Recently, the American Society for Gastrointestinal Endoscopy, the American Association for the Study of Liver Diseases, the American College of Gastroenterology, and the American Gastroenterological Association issued a combined position statement in response to the new guidelines from the American Board of Surgery (ABS) requiring a minimum of 50 colonoscopies and 35 upper endoscopic procedures to be performed by a resident to complete a surgical residency.1 These gastroenterologic societies purport to be concerned about the quality of training after such experience and therefore believe that endoscopy should categorically be removed from surgical training and possibly from surgical practice altogether.1 As educators of the next generation of surgeons, we are bewildered by the position of this alliance. We wonder if motives other than competency and patient safety underlie their statement. For critical analysis, one must address 3 intertwined issues: the rationale for this statement, adult learning theory, and endoscopic privileging in clinical practice.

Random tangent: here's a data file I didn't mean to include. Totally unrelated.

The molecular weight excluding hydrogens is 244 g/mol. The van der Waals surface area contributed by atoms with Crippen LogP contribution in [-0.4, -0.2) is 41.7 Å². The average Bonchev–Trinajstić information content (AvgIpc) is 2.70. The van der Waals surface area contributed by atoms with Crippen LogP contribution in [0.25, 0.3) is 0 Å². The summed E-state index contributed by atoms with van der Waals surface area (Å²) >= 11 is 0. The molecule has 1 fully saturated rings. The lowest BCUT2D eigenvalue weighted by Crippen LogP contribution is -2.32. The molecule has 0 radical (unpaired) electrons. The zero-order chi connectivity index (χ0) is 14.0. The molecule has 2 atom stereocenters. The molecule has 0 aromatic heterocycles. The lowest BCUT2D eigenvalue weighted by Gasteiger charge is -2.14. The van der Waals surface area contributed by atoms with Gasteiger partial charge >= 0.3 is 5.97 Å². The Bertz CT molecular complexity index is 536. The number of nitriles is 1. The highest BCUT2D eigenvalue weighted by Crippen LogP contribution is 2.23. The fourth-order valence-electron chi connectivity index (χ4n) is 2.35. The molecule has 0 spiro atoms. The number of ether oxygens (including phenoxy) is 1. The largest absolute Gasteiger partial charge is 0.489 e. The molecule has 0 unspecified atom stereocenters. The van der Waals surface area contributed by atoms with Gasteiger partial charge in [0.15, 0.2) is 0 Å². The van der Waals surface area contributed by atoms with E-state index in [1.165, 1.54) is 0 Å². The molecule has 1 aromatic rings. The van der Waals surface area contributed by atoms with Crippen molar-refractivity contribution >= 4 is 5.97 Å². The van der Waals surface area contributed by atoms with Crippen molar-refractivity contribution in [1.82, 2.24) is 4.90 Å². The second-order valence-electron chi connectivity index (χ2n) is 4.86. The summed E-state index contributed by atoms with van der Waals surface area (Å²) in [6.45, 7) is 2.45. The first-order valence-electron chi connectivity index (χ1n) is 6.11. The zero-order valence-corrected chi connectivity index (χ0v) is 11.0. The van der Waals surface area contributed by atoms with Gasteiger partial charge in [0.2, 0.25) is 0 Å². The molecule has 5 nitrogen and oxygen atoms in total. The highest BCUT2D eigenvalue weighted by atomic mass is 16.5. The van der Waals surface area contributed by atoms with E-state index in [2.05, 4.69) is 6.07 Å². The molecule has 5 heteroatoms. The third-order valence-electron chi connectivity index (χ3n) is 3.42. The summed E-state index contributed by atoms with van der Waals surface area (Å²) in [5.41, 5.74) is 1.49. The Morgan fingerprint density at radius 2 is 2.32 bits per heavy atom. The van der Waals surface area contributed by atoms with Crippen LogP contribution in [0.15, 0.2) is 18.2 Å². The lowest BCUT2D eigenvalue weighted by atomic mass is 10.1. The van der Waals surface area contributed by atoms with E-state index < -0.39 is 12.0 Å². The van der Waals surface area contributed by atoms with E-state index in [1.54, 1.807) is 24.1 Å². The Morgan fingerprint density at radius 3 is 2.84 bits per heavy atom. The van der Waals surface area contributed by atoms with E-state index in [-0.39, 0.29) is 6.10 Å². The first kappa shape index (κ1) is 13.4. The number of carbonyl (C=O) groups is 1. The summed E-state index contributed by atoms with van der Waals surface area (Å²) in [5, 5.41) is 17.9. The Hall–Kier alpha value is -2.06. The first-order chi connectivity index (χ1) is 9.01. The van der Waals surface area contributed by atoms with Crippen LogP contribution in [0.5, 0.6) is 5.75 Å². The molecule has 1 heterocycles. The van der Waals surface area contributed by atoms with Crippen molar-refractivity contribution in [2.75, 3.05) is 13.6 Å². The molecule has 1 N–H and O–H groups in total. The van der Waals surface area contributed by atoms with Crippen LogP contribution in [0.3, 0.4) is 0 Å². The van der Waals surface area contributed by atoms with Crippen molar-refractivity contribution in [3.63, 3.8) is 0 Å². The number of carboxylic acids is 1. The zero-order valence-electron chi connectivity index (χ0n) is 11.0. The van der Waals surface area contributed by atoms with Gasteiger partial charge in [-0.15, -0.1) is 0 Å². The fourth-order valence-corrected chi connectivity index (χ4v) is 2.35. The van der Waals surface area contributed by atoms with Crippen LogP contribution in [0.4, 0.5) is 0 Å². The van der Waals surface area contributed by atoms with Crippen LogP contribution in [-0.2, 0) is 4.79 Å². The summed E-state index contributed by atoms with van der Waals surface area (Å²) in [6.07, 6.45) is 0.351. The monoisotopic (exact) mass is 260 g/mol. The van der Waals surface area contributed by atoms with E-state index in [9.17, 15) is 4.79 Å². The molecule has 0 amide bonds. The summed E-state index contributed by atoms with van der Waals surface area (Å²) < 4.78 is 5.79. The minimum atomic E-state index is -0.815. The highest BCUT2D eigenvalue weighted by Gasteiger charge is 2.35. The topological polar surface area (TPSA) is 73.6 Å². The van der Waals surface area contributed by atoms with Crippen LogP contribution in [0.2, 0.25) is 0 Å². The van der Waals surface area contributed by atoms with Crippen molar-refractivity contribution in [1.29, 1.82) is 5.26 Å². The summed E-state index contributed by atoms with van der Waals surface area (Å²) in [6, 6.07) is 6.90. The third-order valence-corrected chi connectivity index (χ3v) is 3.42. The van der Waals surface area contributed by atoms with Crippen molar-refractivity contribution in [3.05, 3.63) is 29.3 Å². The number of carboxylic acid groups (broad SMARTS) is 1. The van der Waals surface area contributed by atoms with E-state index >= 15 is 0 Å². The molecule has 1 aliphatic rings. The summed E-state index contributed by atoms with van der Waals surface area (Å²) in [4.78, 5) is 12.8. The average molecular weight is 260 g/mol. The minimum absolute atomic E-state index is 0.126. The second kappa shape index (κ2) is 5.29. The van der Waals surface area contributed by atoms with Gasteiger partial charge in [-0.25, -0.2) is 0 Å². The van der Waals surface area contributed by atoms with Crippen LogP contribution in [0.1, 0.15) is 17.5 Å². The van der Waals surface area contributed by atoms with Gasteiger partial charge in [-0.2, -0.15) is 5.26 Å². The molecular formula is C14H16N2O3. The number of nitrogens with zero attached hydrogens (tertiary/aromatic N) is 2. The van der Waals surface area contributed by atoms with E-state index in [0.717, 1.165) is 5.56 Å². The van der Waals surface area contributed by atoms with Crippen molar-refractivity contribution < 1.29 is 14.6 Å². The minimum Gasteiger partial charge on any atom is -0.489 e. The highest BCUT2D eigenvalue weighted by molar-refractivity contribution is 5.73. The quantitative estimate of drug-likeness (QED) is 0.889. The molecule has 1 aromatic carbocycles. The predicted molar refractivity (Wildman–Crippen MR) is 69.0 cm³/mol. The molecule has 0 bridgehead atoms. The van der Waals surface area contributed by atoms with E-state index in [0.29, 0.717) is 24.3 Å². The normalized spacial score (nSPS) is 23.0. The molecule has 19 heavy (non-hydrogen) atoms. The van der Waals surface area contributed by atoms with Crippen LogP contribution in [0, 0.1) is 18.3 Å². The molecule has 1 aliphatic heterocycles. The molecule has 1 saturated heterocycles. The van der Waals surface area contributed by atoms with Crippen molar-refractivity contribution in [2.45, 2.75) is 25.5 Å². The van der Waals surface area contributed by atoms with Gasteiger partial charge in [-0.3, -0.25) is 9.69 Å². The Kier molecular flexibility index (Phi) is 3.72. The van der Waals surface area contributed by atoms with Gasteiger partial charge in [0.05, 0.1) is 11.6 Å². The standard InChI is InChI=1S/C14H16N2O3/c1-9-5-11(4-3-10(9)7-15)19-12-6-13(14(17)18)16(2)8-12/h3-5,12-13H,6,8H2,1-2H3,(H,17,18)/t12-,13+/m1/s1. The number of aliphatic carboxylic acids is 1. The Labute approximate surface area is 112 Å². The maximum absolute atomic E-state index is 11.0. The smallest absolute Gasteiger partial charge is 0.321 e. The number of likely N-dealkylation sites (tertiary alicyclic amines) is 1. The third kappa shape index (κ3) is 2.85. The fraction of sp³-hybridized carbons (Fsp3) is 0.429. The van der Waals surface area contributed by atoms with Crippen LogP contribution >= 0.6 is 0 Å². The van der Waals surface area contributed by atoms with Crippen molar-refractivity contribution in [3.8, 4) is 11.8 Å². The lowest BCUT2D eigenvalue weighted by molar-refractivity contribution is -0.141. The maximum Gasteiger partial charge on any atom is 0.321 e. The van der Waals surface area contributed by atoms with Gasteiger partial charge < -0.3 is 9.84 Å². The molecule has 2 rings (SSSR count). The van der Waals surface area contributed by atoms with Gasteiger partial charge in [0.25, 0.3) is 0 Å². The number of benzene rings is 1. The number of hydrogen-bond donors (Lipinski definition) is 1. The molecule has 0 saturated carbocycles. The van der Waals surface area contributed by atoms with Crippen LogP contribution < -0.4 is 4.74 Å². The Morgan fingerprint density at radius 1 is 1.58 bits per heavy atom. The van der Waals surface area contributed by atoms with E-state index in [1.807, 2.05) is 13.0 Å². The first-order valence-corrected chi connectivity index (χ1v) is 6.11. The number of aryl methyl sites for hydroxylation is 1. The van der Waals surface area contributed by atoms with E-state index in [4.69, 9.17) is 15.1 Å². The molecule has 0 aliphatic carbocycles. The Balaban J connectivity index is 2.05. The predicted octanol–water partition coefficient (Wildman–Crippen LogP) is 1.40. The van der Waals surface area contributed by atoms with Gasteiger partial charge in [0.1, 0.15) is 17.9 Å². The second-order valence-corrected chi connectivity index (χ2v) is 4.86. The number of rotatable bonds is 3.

Johna S, Klaristenfeld D. Surgery Resident Training in Endoscopy: The Saga Continues. Arch Surg. 2011;146(8):899–900. doi:https://doi.org/10.1001/archsurg.2011.179
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